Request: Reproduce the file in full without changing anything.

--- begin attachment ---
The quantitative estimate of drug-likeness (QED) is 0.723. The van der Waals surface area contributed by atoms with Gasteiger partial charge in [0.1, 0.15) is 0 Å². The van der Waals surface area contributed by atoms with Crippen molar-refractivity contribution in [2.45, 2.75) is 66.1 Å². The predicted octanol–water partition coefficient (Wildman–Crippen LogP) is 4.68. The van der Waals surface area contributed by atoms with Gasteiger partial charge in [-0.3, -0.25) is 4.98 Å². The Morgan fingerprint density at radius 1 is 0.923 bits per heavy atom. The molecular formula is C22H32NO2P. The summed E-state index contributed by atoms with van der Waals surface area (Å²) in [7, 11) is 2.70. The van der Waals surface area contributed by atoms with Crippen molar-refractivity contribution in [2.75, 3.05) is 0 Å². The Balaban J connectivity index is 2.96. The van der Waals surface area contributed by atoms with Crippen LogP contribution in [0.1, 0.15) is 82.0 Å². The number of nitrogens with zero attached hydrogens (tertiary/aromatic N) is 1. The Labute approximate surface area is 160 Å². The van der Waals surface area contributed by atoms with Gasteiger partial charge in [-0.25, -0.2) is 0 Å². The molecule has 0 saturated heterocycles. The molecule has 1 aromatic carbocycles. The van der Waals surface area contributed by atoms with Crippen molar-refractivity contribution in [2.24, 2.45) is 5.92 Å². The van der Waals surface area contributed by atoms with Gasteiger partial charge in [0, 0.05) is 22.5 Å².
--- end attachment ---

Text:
The quantitative estimate of drug-likeness (QED) is 0.723. The van der Waals surface area contributed by atoms with Gasteiger partial charge in [0.1, 0.15) is 0 Å². The van der Waals surface area contributed by atoms with Crippen molar-refractivity contribution in [2.45, 2.75) is 66.1 Å². The predicted octanol–water partition coefficient (Wildman–Crippen LogP) is 4.68. The van der Waals surface area contributed by atoms with Gasteiger partial charge in [-0.3, -0.25) is 4.98 Å². The Morgan fingerprint density at radius 1 is 0.923 bits per heavy atom. The molecular formula is C22H32NO2P. The summed E-state index contributed by atoms with van der Waals surface area (Å²) in [7, 11) is 2.70. The van der Waals surface area contributed by atoms with Crippen molar-refractivity contribution in [2.75, 3.05) is 0 Å². The Balaban J connectivity index is 2.96. The van der Waals surface area contributed by atoms with Crippen LogP contribution in [0.1, 0.15) is 82.0 Å². The number of nitrogens with zero attached hydrogens (tertiary/aromatic N) is 1. The Labute approximate surface area is 160 Å². The van der Waals surface area contributed by atoms with Gasteiger partial charge in [-0.25, -0.2) is 0 Å². The molecule has 0 saturated heterocycles. The molecule has 1 aromatic carbocycles. The van der Waals surface area contributed by atoms with Crippen molar-refractivity contribution in [2.24, 2.45) is 5.92 Å². The van der Waals surface area contributed by atoms with Gasteiger partial charge in [0, 0.05) is 22.5 Å².